Valuation on acquiring property
Organisations should consider the question of whether or not to take valuation advice when buying freeholds or taking leases to ensure that they are getting an appropriate deal.
- Charity trustees have to act in a prudent and businesslike manner, as they do in all their property dealings. [Common law duties of charity trustees]
- There are no statutory legal requirements to take valuation advice before acquiring property, as there is with some disposals. The decision whether or not to take valuation advice, and for the charity to bear the costs of that advice, is ultimately that of the charity trustees. [Charities Act when valuation procedures apply]
- In most cases of land purchase, it would be unthinkable for a charity not to take valuation advice on all aspects of the transaction. The position is not so with leases at lower rents or leases of part with capped service charges.
- Valuation advice may also not be sought where land is transferred for a nominal price or significantly below market value, and broadly the comments relating to lease negotiation will apply to those circumstances.
- In most cases of land purchase it would be unthinkable for a charity not to take valuation advice.
- On one interpretation of the Charities Act 2011 there is a requirement to transact on the best financial terms reasonably possible.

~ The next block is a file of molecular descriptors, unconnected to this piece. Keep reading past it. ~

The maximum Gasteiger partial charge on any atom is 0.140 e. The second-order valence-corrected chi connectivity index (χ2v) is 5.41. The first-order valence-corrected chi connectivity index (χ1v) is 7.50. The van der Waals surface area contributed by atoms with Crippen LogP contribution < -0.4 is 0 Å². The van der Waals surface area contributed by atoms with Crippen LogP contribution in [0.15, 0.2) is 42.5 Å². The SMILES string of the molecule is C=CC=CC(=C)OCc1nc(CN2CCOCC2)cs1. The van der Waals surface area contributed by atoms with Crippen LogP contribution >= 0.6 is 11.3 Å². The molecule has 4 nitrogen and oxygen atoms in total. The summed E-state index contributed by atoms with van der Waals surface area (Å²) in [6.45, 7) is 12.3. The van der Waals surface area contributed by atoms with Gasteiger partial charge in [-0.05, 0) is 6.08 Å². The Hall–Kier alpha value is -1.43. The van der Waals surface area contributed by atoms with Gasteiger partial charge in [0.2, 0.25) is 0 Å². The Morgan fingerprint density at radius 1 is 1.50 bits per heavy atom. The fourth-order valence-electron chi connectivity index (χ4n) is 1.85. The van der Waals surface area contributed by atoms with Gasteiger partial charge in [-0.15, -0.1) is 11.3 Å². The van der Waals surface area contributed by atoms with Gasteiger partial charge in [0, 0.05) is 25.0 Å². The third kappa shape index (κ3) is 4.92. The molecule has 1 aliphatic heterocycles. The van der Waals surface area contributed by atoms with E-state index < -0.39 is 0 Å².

- This is not the case with acquisitions. Indeed it is in principle acceptable for charities and their trustees to pay more than the maximum value advised by their surveyor. It would be sensible for charity trustees to recognise the disparity between the sale price and valuation in the minutes of the meeting in which they decided to proceed with the transaction, and to record the reasons for the purchase on those terms.
- Charity Commission guidance does suggest that trustees should ensure that “the price is fair, or even discounted, compared with similar properties on the market”. They do not give any legal authority for this and it is open to question as an absolute principle, even if it might suffice as a general rule (or statement of the obvious). The trustees may consider it necessary to pay over the market rate for a property to achieve the charity’s objectives in accordance with its mission or business plan.